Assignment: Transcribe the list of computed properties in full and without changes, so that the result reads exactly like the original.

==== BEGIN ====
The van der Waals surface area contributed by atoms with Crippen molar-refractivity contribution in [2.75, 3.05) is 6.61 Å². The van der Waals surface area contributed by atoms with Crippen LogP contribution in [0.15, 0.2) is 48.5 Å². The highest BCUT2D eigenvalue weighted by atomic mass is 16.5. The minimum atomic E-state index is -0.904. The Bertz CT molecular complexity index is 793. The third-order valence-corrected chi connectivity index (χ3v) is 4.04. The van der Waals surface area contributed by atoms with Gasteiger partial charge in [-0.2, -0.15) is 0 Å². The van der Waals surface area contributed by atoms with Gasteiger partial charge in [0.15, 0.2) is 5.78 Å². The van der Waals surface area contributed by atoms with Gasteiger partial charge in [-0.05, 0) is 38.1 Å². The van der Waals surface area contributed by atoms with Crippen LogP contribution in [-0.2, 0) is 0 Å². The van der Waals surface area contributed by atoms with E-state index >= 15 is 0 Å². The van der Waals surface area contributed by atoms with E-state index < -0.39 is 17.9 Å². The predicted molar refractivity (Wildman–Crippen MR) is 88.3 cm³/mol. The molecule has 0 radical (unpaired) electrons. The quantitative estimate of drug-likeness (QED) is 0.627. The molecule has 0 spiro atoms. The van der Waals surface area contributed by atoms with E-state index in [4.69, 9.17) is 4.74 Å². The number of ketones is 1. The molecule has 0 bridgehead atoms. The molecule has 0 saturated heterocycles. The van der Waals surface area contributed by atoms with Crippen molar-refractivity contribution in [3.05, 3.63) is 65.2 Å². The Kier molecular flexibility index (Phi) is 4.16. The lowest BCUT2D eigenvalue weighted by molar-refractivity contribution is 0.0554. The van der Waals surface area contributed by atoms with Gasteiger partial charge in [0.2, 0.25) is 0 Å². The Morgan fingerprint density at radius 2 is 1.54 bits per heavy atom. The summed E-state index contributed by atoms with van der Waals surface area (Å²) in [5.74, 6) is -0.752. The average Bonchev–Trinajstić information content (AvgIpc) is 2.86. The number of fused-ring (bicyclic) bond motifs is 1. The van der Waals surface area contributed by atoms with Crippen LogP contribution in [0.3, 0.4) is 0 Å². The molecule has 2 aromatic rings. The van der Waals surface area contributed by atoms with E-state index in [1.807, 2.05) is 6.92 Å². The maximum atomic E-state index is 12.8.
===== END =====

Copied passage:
The van der Waals surface area contributed by atoms with Crippen molar-refractivity contribution in [2.75, 3.05) is 6.61 Å². The van der Waals surface area contributed by atoms with Crippen LogP contribution in [0.15, 0.2) is 48.5 Å². The highest BCUT2D eigenvalue weighted by atomic mass is 16.5. The minimum atomic E-state index is -0.904. The Bertz CT molecular complexity index is 793. The third-order valence-corrected chi connectivity index (χ3v) is 4.04. The van der Waals surface area contributed by atoms with Gasteiger partial charge in [-0.2, -0.15) is 0 Å². The van der Waals surface area contributed by atoms with Gasteiger partial charge in [0.15, 0.2) is 5.78 Å². The van der Waals surface area contributed by atoms with Gasteiger partial charge in [-0.05, 0) is 38.1 Å². The van der Waals surface area contributed by atoms with Crippen LogP contribution in [-0.2, 0) is 0 Å². The van der Waals surface area contributed by atoms with E-state index >= 15 is 0 Å². The van der Waals surface area contributed by atoms with E-state index < -0.39 is 17.9 Å². The predicted molar refractivity (Wildman–Crippen MR) is 88.3 cm³/mol. The molecule has 0 radical (unpaired) electrons. The quantitative estimate of drug-likeness (QED) is 0.627. The molecule has 0 spiro atoms. The van der Waals surface area contributed by atoms with E-state index in [4.69, 9.17) is 4.74 Å². The number of ketones is 1. The molecule has 0 bridgehead atoms. The molecule has 0 saturated heterocycles. The van der Waals surface area contributed by atoms with Crippen molar-refractivity contribution in [3.05, 3.63) is 65.2 Å². The Kier molecular flexibility index (Phi) is 4.16. The lowest BCUT2D eigenvalue weighted by molar-refractivity contribution is 0.0554. The van der Waals surface area contributed by atoms with Gasteiger partial charge in [0.2, 0.25) is 0 Å². The Morgan fingerprint density at radius 2 is 1.54 bits per heavy atom. The summed E-state index contributed by atoms with van der Waals surface area (Å²) in [5.74, 6) is -0.752. The average Bonchev–Trinajstić information content (AvgIpc) is 2.86. The number of fused-ring (bicyclic) bond motifs is 1. The van der Waals surface area contributed by atoms with Crippen LogP contribution in [0.3, 0.4) is 0 Å². The molecule has 2 aromatic rings. The van der Waals surface area contributed by atoms with E-state index in [1.807, 2.05) is 6.92 Å². The maximum atomic E-state index is 12.8.